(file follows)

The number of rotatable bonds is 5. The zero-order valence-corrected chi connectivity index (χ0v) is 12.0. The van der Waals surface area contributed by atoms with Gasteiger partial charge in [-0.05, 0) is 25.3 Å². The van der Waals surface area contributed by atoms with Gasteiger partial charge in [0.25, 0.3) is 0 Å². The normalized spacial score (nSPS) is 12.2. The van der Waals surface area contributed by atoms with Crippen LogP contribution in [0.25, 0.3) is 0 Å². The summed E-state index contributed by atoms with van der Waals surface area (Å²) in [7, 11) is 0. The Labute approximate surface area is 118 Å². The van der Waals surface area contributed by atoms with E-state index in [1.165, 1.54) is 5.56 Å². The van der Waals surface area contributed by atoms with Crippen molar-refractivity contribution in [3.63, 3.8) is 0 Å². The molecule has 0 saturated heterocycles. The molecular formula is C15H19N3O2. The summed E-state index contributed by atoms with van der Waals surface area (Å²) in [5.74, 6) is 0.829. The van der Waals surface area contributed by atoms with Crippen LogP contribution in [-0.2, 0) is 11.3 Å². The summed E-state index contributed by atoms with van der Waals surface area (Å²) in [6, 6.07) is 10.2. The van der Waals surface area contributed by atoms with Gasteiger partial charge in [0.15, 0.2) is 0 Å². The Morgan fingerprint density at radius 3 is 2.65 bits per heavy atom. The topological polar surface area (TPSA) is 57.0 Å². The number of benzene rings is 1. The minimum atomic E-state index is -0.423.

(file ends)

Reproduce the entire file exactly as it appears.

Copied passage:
The number of rotatable bonds is 5. The zero-order valence-corrected chi connectivity index (χ0v) is 12.0. The van der Waals surface area contributed by atoms with Gasteiger partial charge in [-0.05, 0) is 25.3 Å². The van der Waals surface area contributed by atoms with Gasteiger partial charge in [0.25, 0.3) is 0 Å². The normalized spacial score (nSPS) is 12.2. The van der Waals surface area contributed by atoms with Crippen LogP contribution in [0.25, 0.3) is 0 Å². The summed E-state index contributed by atoms with van der Waals surface area (Å²) in [7, 11) is 0. The Labute approximate surface area is 118 Å². The van der Waals surface area contributed by atoms with E-state index in [1.165, 1.54) is 5.56 Å². The van der Waals surface area contributed by atoms with Crippen molar-refractivity contribution in [3.63, 3.8) is 0 Å². The molecule has 0 saturated heterocycles. The molecular formula is C15H19N3O2. The summed E-state index contributed by atoms with van der Waals surface area (Å²) in [5.74, 6) is 0.829. The van der Waals surface area contributed by atoms with Crippen LogP contribution in [-0.2, 0) is 11.3 Å². The summed E-state index contributed by atoms with van der Waals surface area (Å²) in [6, 6.07) is 10.2. The van der Waals surface area contributed by atoms with Gasteiger partial charge in [0.15, 0.2) is 0 Å². The Morgan fingerprint density at radius 3 is 2.65 bits per heavy atom. The topological polar surface area (TPSA) is 57.0 Å². The number of benzene rings is 1. The minimum atomic E-state index is -0.423.